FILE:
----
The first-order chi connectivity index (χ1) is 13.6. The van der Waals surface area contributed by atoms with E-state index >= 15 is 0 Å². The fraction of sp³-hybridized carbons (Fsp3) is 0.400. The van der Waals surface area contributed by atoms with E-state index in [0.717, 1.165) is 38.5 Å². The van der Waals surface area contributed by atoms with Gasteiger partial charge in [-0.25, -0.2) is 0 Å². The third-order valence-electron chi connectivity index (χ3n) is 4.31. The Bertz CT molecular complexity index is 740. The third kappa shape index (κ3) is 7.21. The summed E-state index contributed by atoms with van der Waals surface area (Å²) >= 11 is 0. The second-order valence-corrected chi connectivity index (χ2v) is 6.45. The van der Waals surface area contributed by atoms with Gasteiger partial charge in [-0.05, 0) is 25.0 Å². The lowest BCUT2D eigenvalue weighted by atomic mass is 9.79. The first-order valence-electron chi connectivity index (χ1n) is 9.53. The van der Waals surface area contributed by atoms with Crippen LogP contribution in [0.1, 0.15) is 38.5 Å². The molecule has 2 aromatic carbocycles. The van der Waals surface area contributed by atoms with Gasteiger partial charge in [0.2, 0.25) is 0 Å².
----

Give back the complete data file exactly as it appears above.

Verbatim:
The first-order chi connectivity index (χ1) is 13.6. The van der Waals surface area contributed by atoms with E-state index >= 15 is 0 Å². The fraction of sp³-hybridized carbons (Fsp3) is 0.400. The van der Waals surface area contributed by atoms with E-state index in [0.717, 1.165) is 38.5 Å². The van der Waals surface area contributed by atoms with Gasteiger partial charge in [-0.25, -0.2) is 0 Å². The third-order valence-electron chi connectivity index (χ3n) is 4.31. The Bertz CT molecular complexity index is 740. The third kappa shape index (κ3) is 7.21. The summed E-state index contributed by atoms with van der Waals surface area (Å²) >= 11 is 0. The second-order valence-corrected chi connectivity index (χ2v) is 6.45. The van der Waals surface area contributed by atoms with Gasteiger partial charge in [-0.05, 0) is 25.0 Å². The lowest BCUT2D eigenvalue weighted by atomic mass is 9.79. The first-order valence-electron chi connectivity index (χ1n) is 9.53. The van der Waals surface area contributed by atoms with Crippen LogP contribution in [0.1, 0.15) is 38.5 Å². The molecule has 2 aromatic carbocycles. The van der Waals surface area contributed by atoms with Gasteiger partial charge in [0.2, 0.25) is 0 Å².